Are you sweating without an MDM?

Earlier this month, I participated in a webinar panel hosted by NICSA that discussed the difficulties of data. Specifically, how can firms develop an effective data strategy and some of the pitfalls others have experienced. NICSA assembled a great post that provides highlights from this hour-long presentation I thought SalesPage’s followers could benefit from. I shared the post below and you can also view it on NICSA’s blog. If you would like to talk more about your challenges and efforts in forming an MDM that truly reflects your entire enterprise, contact us!

Greg Piaseckyj

NICSA – July 17, 2017 – On #WebinarWednesday, NICSA members had the opportunity to learn how firms are taking advantage of data to improve all levels of their organizations.

Jackie Noblett, Senior Reporter, Ignites, led experts from Albridge Analytics, DST Systems, Inc., Franklin Templeton and SalesPage Technologies LLC through the in-depth discussion.

Noblett, citing Ignites Distribution Research, said firms fall on a wide spectrum when it comes to the number of years they have used data to inform distribution. Thirty percent boast more than eight years of experience, with another 30 percent having 2-4 years. And those with experience in data analytics are seeing results.

“Sixty-three percent surveyed said they are turning data analytics into sales leads and opportunities,” Noblett said.

According to Greg Piaseckyj, Head of Sales, SalesPage Technologies LLC, “If you happen to be one of the firms that is sweating because you haven’t developed an effective data strategy now, you don’t want to be the last one to the party and risk losing significant market share to those that do.”

“But the good news is, you’re not alone,” he said. “The reality is, very few firms out there have truly ‘nailed it.’” Piaseckyj said many firms are feeling pressure to figure out how to effectively capitalize on various sources of data. For some, it’s information overload.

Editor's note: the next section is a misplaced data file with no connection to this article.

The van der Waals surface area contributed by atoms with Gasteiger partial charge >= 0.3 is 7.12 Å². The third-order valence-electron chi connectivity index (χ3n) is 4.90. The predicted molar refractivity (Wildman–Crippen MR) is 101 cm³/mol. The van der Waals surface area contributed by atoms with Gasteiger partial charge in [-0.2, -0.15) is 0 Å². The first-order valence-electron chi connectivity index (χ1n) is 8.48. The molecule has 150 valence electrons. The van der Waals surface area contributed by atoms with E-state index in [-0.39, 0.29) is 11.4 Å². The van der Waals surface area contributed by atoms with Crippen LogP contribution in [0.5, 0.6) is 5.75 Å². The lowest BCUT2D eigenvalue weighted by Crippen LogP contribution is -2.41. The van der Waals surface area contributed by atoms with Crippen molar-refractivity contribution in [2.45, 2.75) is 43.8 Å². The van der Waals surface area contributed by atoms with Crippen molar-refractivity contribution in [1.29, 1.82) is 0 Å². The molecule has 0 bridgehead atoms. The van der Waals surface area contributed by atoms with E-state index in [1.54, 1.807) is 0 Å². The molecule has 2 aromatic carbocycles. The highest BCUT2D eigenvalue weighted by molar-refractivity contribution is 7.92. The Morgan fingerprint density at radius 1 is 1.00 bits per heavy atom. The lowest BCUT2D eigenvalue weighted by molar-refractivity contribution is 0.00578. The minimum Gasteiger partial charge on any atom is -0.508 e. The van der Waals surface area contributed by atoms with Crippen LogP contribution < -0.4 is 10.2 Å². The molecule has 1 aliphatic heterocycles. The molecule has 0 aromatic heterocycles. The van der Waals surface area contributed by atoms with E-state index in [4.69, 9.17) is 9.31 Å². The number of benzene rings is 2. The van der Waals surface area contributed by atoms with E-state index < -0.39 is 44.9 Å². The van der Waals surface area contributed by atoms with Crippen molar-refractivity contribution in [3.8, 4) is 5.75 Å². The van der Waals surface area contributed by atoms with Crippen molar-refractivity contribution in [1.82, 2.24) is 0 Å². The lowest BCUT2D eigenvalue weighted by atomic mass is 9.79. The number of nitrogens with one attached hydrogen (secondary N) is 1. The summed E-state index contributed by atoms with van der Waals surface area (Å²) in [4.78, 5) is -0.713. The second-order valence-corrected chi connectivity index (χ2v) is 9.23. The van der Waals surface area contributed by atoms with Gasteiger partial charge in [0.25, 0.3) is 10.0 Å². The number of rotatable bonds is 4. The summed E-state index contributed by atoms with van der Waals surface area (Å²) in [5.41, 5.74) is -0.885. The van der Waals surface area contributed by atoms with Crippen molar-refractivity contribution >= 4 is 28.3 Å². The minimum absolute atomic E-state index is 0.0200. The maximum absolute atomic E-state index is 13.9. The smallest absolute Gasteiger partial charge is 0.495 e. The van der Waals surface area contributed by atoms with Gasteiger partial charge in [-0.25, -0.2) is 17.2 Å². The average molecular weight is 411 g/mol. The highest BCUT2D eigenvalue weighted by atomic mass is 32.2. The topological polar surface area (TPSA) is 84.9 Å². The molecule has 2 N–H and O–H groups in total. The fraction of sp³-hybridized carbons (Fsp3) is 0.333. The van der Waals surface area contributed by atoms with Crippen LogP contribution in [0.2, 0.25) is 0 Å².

“Firms are spending a lot of time on data management, procurement and organization and are less focused on the actual value-add components of identifying opportunities,” said Bradley Moore, Director, Product Development, Albridge Analytics.

Moore said a key point from an opportunity standpoint is incorporating other components in the data, including territorial assessment. “Having a good territory overlay and the tools in place to be able to mine the data based on geographic awareness will be very important in maximizing opportunity identification,” he said.

Lyndsay Noble, Lead Analytics Consultant, DST Systems, Inc., said that it’s the combination of data that creates a complete customer picture.

“What’s overlooked isn’t necessarily any one piece of data, but it’s the power that comes from bringing all that data together,” she said. Deep Srivastav, Head of Client Strategies and Analytics, Franklin Templeton, said that part of the data journey includes learning from your mistakes.

The now-robust, customer-centric data division at investment management company Franklin Templeton “started with simple structures and over time evolved and started getting better in terms of ownership and accountability,” he said.

The process included a lot of dialogue within the organization to ensure data was useful and relevant to other departments. “Then all of the sudden, the value started to emerge,” he said. “And when that starts happening, the sales people get more convinced, the marketing people get more convinced…and they start taking the lead.”

Looking to accelerate the success of your own data strategy? Piaseckyj offered three guidelines:

  1. Develop a single source of truth. Have a single repository of all sources of data that can be easily mined and accessed by your CRM and your other enterprise systems. Most firms miss badly here, because it is tough to reconcile all the different data sources into a single version of the truth. A poor foundation for your data will have a significant negative impact on everything downstream.
  2. Less is more. Avoid dumping a large amount of data on your field force. Utilize a strong segmentation strategy and filter that data, and then only provide the necessary data for the targets that each individual team member is focused on.
  3. Prepare before it’s prime time. Validate the likely adoption and usefulness of data you plan on providing your sales team through a small and influential team of end users before implementation. If you miss your start, adoption will be very difficult in the future.

NICSA thanks Northern Trust for sponsoring this webinar.